Global ecommerce giant Amazon’s one-day delivery has already made an impact on consumer attitudes and its competitors, according to Morgan Stanley.
Morgan Stanley analyst Brian Nowak said in a note on Sunday that the ease of one-day delivery has increased expectations “for ecommerce shipping times, as two-day shipping may seem too slow before we know it.” He added that such features have alleviated a “friction point” for shoppers that previously made it hard to purchase products in certain categories such as consumables.
Amazon Prime, a subscription model which enables fast-delivery, began in 2005. For an upfront payment of $79, customers were rewarded with all-you-can-eat two-day delivery on their orders. When Amazon launched in India, it took a few years to bring Prime service but has since then, invested heavily in the country and expanded its reach.
Last year in April, Amazon had said that it will cut down Prime’s shipping time to a single day from two-day shipping guarantee. The company had estimated to invest approximately $800 Mn towards this program.
Amazon CFO Brian T. Olsavsky said that the company’s ability to deliver this offering is based on Amazon’s more than 20 years of efforts in the expansion of its fulfilment and logistics network. The programme started in North America and was planned to be expanded globally.
Nowak has noted that Amazon invested about $1.5 Bn in the fourth quarter to expand the service and has committed to spending $1 Bn more on the initiative in the first quarter. Nowak estimates the investments helped Amazon add a record $36 Bn in sales volume in 2019.
Nowak said roughly 40% of units fulfilled by Amazon in the US “went through” one-day delivery in the fourth quarter. That number could grow to 50% by the end of 2020, Nowak added.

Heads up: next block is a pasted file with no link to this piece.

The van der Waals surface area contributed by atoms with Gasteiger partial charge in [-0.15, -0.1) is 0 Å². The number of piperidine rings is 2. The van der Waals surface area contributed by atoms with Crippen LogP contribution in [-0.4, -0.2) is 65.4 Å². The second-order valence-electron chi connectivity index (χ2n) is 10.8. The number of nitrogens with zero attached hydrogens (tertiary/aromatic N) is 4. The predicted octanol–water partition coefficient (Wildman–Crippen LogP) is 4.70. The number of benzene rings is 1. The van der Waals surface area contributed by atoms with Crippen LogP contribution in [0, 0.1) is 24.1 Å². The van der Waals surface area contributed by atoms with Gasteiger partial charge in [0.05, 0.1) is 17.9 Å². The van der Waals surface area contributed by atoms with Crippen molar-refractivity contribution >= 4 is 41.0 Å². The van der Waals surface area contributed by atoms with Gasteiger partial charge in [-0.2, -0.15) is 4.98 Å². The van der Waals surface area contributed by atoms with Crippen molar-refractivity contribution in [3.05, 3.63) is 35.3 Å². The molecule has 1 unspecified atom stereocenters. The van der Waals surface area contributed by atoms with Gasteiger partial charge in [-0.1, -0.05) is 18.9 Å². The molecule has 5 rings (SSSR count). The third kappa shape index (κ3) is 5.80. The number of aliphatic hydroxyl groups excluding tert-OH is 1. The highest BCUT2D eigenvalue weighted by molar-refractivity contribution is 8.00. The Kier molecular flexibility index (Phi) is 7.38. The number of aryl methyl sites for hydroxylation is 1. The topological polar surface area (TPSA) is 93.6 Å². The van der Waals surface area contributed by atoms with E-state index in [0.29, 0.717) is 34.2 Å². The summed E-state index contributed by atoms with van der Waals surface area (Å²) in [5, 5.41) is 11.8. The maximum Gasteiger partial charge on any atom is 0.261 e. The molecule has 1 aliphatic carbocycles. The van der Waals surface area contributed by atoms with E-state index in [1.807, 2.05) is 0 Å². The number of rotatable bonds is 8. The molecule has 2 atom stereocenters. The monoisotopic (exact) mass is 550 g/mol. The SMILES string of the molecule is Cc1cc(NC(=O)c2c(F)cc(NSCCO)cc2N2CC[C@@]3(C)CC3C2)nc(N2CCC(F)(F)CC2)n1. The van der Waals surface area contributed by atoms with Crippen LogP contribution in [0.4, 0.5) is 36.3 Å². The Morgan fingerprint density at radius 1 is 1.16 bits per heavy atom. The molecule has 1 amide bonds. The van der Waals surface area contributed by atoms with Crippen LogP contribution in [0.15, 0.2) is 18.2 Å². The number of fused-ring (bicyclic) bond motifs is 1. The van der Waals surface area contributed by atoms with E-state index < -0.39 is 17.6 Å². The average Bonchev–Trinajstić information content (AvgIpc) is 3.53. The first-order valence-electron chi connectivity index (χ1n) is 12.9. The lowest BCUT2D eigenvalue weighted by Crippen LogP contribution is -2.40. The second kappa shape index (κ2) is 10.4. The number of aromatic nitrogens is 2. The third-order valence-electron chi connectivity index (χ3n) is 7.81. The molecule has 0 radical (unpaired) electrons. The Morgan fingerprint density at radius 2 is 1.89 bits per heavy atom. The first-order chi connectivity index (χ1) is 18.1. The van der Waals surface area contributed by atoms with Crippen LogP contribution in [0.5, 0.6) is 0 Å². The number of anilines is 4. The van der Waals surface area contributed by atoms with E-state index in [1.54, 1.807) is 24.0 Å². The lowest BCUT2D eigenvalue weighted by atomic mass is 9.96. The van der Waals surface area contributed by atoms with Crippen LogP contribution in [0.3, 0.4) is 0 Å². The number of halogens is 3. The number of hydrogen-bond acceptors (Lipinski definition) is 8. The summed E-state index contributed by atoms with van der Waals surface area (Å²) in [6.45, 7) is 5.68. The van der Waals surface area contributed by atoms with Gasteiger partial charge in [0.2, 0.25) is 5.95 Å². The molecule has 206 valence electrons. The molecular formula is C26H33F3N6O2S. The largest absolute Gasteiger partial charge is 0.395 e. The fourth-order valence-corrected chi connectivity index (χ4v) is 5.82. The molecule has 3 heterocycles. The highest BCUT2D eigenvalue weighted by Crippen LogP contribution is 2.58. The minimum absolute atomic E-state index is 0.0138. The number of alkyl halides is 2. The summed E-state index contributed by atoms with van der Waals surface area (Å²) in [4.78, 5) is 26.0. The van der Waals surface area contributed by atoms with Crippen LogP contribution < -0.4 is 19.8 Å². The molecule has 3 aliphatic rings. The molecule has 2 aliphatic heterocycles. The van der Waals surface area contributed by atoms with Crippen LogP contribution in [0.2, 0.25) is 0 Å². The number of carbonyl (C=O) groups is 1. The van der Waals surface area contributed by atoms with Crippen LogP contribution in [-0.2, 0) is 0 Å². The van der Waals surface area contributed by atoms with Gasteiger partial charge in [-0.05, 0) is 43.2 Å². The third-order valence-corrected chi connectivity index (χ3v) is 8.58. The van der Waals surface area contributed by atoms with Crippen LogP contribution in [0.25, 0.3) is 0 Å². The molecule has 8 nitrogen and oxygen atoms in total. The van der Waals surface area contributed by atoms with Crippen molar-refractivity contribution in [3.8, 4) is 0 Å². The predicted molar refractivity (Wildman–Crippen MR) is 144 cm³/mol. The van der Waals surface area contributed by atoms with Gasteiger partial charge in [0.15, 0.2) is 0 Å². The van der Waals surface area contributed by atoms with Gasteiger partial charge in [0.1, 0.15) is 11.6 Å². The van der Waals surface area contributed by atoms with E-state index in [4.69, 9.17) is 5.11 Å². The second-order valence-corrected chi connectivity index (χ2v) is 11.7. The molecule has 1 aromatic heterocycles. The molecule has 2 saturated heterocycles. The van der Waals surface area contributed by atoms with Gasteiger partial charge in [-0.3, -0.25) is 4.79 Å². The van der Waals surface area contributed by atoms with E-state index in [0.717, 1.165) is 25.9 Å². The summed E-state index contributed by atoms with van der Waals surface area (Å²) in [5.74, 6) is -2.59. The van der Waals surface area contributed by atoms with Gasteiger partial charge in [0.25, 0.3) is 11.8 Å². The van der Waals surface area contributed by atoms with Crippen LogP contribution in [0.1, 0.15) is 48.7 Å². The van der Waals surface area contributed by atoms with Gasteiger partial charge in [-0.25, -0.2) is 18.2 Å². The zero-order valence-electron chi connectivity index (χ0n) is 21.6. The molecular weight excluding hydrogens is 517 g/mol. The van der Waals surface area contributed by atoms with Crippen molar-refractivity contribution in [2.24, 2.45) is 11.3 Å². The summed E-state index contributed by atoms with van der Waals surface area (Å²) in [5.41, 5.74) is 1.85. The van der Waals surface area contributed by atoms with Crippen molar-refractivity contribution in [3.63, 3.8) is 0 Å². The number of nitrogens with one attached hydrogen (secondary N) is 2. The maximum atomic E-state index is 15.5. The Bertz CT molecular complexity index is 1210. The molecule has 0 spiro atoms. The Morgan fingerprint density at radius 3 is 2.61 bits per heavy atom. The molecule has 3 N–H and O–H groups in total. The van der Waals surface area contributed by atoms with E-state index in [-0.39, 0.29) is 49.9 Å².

Morgan Stanley analyst said that this rapid expansion of one-day delivery will only serve to accelerate Amazon’s lead ahead of competitors. Nowak estimated that Amazon shipped 16 times more ecommerce packages than Walmart across its network in 2019. As a result, retailers such as Walmart will be racing to catch up with Amazon’s “logistics edge,” Nowak added.
In December 2019, Amit Agarwal, senior vice president and country head of Amazon India said that Amazon’s Prime subscription service has been made availed in 97% pin codes in the country. Agarwal further added that Amazon, which started its operations with 10 cities in the country, now delivers in 100% of the country’s pin codes. Moreover, during the interview, Agarwal added that Amazon now receives orders from 99.4% of India’s pin codes.
Last month, Amazon chief Jeff Bezos had announced that Amazon is all set to invest $1 Bn in India to support small and medium businesses (SMBs). While speaking on the sidelines of the Amazon Smbhav event, Bezos had said that the investment will digitise Indian SMBs and will help them to export goods valuing over $10 Bn worldwide by 2025. And now with this investment, Amazon will look to digitise SMBs in the country.